On Memorizing Philippians

As some of you know, I have taken up the task of memorizing Philippians. Here are some reflections on my approach and some of the results.

Approach

  1. I try and dedicate at least 30 mins of concerted effort a day to the task of memorizing Philippians.
  2. Over the course of one week, I memorized 8 verses. Some of the verses were much shorter than others. For this reason, I am not attempting to reach a verse count per week.
  3. Before Mary Beth took vacation time from work, I would often walk to the grocery store with Elijah. During the walk, I would recite the verses I knew, and try and add more. This allowed me to accomplish three tasks at once: entertain the baby, grocery shop, and learn scripture.
  4. Though it is not set in stone, it seems to be the case that every other day I learn new material. On the days I do not learn new material, I solidify the verses I previously memorized. I have found that it is easy to memorize huge chunks of material only to forget it shortly thereafter. Constant and continual reinforcement, therefore, is essential.
  5. On days that I spend my 30 minutes reciting the verses I memorized, I attempt to think through the material as I recite. I try and interpret as I go. When Paul says, “μετα χαρας την δεησιν ποιουμενος,” I place emphasis on μετα χαρας. Doing this transforms rote memorization into an interpretive project.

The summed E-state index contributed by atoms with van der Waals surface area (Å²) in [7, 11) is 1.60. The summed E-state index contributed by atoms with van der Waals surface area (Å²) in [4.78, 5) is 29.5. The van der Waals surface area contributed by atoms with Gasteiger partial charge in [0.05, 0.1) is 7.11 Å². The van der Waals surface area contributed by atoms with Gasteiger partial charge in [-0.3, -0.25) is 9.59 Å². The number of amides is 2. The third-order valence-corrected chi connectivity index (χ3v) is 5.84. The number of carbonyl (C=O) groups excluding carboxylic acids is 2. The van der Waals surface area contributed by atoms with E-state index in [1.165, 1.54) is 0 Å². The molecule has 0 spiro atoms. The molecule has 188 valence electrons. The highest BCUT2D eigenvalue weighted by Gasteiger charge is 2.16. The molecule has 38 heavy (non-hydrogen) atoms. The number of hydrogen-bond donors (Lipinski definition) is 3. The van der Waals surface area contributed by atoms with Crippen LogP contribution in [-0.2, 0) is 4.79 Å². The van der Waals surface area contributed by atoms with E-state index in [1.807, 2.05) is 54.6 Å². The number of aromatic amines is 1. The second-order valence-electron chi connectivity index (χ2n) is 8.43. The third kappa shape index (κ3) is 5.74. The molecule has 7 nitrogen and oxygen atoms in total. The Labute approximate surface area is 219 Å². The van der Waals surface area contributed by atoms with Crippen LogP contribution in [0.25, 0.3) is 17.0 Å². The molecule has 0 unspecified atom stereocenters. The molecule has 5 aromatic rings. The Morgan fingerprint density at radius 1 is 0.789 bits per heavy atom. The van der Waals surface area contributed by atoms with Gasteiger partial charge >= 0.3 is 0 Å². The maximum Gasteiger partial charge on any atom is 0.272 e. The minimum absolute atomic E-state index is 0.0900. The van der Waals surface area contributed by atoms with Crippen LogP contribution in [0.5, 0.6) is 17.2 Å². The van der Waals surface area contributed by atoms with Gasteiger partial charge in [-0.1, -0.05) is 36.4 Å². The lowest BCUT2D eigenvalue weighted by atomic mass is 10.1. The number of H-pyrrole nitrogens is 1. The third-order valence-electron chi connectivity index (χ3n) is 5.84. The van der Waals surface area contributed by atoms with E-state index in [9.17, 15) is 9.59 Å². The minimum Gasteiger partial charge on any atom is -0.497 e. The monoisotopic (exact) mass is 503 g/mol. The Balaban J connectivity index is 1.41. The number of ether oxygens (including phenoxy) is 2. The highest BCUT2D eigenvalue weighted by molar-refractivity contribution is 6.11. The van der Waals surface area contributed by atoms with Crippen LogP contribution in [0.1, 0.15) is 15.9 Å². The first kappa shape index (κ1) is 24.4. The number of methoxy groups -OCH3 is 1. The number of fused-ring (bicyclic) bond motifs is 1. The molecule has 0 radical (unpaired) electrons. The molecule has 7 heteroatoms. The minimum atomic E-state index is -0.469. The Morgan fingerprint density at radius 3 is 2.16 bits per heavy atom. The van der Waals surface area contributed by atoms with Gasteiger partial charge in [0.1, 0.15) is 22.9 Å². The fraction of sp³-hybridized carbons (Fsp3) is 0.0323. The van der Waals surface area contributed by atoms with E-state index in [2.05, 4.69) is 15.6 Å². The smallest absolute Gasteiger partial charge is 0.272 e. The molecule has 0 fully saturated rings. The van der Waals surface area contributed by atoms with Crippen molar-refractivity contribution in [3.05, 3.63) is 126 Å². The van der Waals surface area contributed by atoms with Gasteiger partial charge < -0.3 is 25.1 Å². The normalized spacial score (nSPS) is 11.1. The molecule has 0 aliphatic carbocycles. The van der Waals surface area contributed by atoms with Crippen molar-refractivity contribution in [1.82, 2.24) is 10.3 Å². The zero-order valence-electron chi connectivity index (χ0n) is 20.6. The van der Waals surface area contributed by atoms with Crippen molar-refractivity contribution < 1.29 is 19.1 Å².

Results

  1. My vocabulary is already increasing. In memorizing the verses, I ensure, before moving on, that I have memorized all the vocabulary contained therein.
  2. Memorizing the Greek text is not simply a task that enables me to reproduce a copy of the NA27. No, I am able to think through the Greek. I am able to translate as I go.
  3. Though this is tangential to the task of memorizing, as I translate through the homilies of Chrysostom, I am able to recognize textual variants without consulting the NA27.
  4. I find that I am beginning to know Philippians in a more intimate manner.

As I continue, I hope that the results will increase. I have no clue what the project will bear out. My prayer is that it will continue to deepen my knowledge of Greek, Scripture, and God.

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One Response to On Memorizing Philippians

  1. Pingback: Internalizing the sounds of Philippians. | Linguae Antiquitatum

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